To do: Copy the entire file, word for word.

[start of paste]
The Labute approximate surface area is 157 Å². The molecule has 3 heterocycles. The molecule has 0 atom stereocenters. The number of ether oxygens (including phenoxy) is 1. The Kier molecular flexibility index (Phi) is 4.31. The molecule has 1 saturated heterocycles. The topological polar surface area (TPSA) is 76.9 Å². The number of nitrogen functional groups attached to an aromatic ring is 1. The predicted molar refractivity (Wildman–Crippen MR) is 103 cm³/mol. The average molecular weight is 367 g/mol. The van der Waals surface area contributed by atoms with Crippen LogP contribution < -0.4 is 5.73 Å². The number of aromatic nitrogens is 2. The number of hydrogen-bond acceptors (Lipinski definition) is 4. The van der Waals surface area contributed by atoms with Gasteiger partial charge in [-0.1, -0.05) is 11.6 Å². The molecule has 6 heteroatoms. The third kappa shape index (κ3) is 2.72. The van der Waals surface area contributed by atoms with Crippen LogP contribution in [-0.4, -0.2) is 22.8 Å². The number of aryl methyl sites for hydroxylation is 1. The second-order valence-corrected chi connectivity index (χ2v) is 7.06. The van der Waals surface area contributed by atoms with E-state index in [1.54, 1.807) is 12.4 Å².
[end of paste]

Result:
The Labute approximate surface area is 157 Å². The molecule has 3 heterocycles. The molecule has 0 atom stereocenters. The number of ether oxygens (including phenoxy) is 1. The Kier molecular flexibility index (Phi) is 4.31. The molecule has 1 saturated heterocycles. The topological polar surface area (TPSA) is 76.9 Å². The number of nitrogen functional groups attached to an aromatic ring is 1. The predicted molar refractivity (Wildman–Crippen MR) is 103 cm³/mol. The average molecular weight is 367 g/mol. The van der Waals surface area contributed by atoms with Crippen LogP contribution < -0.4 is 5.73 Å². The number of aromatic nitrogens is 2. The number of hydrogen-bond acceptors (Lipinski definition) is 4. The van der Waals surface area contributed by atoms with Gasteiger partial charge in [-0.1, -0.05) is 11.6 Å². The molecule has 6 heteroatoms. The third kappa shape index (κ3) is 2.72. The van der Waals surface area contributed by atoms with Crippen LogP contribution in [-0.4, -0.2) is 22.8 Å². The number of aryl methyl sites for hydroxylation is 1. The second-order valence-corrected chi connectivity index (χ2v) is 7.06. The van der Waals surface area contributed by atoms with E-state index in [1.54, 1.807) is 12.4 Å².